# What are the proof-theoretic strengths of Ramsey's theorems?

The proof-theoretic strength of a theory is measured by the $$\mathsf{\Pi}_{1}^{1}$$-ordinal of the theory (indeed, there are other ordinal analyses, like the $$\Pi_{2}^{0}$$-ordinal of the theory).

Consider the following statements:

Finite Ramsey Theorem ($$\mathrm{FRT}$$): For any $$r,k,p\in\mathbb{N}$$, there exists $$N\in\mathbb{N}$$ such that for any set $$S$$ of cardinality $$N$$ and any function $$c:[S]^{p}\rightarrow [r]$$ there exists a subset $$H\subseteq S$$ of cardinality $$k$$ such that $$c|_{[H]^{p}}$$ is constant.

By $$[r]$$ we mean the set $$\{1,\ldots r\}$$, and the function $$c$$ is often called an $$r$$-coloring of the $$p$$-element subsets of $$S$$. The subset $$H$$ is called a homogeneous $$k$$-subset of $$S$$.

What is the proof-theoretic strength of $$\mathrm{FRT}$$? My understanding is that it should not be more than $$\omega^{\omega}$$ because $$\mathsf{RCA}_{0}+\mathsf{IΣ}_{1}$$ proves $$\mathrm{FRT}$$ since we are essentially applying induction to the formula: "there exists an $$N$$ such that every $$r$$-coloring of the $$p$$-element subsets of $$\{1,\ldots,N\}$$ has a homogeneous $$k$$-subset". But $$\mathsf{RCA}_{0}+\mathsf{IΣ}_{1}$$ seems more than we really need, and it may very well be that the proof-theoretic strength is $$\omega^{n}$$ for some low $$n\ge 1$$.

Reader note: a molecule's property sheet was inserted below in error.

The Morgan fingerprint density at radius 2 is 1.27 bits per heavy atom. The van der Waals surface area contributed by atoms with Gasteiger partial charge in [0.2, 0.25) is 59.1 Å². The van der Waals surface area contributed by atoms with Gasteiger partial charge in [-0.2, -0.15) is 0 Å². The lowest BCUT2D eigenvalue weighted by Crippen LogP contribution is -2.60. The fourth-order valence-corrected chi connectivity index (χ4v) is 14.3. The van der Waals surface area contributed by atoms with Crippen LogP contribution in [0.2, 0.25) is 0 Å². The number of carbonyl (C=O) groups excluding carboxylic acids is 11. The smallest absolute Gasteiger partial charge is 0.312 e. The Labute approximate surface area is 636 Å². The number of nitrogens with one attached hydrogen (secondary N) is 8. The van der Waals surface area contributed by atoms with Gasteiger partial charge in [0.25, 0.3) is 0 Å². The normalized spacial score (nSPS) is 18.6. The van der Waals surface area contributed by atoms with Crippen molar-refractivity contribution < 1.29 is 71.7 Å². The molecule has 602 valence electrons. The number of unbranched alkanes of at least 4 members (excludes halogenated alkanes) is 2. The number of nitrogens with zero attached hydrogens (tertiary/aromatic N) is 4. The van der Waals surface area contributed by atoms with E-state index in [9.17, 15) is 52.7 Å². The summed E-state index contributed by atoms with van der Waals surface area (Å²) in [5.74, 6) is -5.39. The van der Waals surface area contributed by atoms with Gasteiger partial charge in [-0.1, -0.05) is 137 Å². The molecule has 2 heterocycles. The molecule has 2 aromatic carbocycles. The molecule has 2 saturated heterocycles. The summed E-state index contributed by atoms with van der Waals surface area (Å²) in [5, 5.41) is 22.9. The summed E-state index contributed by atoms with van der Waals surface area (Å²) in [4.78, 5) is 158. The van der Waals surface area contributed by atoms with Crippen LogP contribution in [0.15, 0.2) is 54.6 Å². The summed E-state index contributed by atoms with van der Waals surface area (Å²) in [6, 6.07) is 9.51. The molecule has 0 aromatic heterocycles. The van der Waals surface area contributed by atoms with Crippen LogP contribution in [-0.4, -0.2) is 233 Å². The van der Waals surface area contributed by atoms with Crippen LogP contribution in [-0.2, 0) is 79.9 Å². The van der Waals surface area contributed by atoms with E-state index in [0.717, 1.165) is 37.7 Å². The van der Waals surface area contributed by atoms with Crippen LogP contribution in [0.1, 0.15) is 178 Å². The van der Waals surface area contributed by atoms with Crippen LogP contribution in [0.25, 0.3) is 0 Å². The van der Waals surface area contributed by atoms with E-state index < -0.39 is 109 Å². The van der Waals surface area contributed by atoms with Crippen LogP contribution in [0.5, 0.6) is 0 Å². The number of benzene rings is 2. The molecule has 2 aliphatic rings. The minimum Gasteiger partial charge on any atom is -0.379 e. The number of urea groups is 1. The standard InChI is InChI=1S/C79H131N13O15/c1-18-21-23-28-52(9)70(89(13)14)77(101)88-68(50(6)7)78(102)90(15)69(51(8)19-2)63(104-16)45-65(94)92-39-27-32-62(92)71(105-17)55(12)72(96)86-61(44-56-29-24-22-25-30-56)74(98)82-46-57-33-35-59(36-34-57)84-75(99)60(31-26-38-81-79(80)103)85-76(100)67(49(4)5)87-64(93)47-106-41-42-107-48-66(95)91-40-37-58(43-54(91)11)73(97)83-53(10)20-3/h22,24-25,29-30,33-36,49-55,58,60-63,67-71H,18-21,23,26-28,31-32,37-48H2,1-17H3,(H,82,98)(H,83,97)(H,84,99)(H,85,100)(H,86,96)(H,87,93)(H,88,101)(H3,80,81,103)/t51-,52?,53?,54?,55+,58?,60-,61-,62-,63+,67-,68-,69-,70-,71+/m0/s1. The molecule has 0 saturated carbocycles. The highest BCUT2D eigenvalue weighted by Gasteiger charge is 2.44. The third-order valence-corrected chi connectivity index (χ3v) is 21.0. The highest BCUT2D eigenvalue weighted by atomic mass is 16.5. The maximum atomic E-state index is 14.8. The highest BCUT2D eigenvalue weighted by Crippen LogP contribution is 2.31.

Infinite Ramsey Theorem ($$\mathrm{IRT}$$): For any $$r,p\in\mathbb{N}$$, and for any function $$c:[\mathbb{N}]^{p}\rightarrow [r]$$, there exists an infinite subset $$H\subseteq \mathbb{N}$$ such that $$c|_{[H]^{p}}$$ is constant.

Let $$\mathrm{IRT}(p)$$ denote the instance of $$\mathrm{IRT}$$ for exponent $$p$$. That is, $$\mathrm{IRT}$$ is simply the statement $$\forall p\,\,\mathrm{IRT}(p)$$.

First, we consider the case of $$A$$ countable:

1. Over $$\mathsf{RCA}_{0}$$, $$\mathsf{ACA}_{0}$$ proves $$\mathrm{IRT}(P)$$, $$p\geq 0$$ (Lemma III.7.4, p.123 of 1). Therefore, the proof-theoretic strength of $$\mathrm{IRT}(p)$$, $$p\ge 0$$ is at most $$\varepsilon_{0}$$. Moreover, Theorem III.7.6, p.124 of 1 shows that over $$\mathsf{RCA}_{0}$$, $$\mathsf{ACA}_{0}$$ is equivalent to $$\mathrm{IRT}(p)$$, $$p\ge 3$$. Therefore, the proof-theoretic ordinal of $$\mathrm{IRT}(p)$$, $$p\geq 3$$ is indeed $$\varepsilon_{0}$$. The case $$\mathrm{IRT}(0)$$ is trivial. Does the proof-theoretic strength of $$\mathrm{IRT}(1)$$ (i.e. the infinite pigeonhole principle) equal $$\omega^{\omega}$$? What is the proof-theoretic strength of $$\mathrm{IRT}(2)$$?
2. Remark III.7.7, p.124 in 1 indicates that the statement $$\forall p\,\,\mathrm{IRT}(p)$$ is provable from $$\mathsf{ACA}_{0}$$ plus $$\mathsf{\Pi}_{2}^{1}$$-induction over $$\mathsf{RCA}_{0}$$. From this I gather that the proof-theoretic strength of $$\mathrm{IRT}$$ could be $$\varepsilon_{\alpha}$$ for some ordinal $$\alpha$$ (possibly $$\alpha=\omega$$?) But I am not sure. What is the proof-theoretic strength of IRT?

Second, we consider $$A$$ arbitrary infinite: Then we must consider $$\mathrm{IRT}$$ as a statement of $$\mathsf{ZFC}$$, for it has been shown in [2] that $$\mathrm{IRT}$$ is not a theorem of $$\mathsf{ZF}$$ and that some form of the Axiom of Choice is necessary to prove it. What is the proof-theoretic strength of $$\mathrm{IRT}$$ in this context?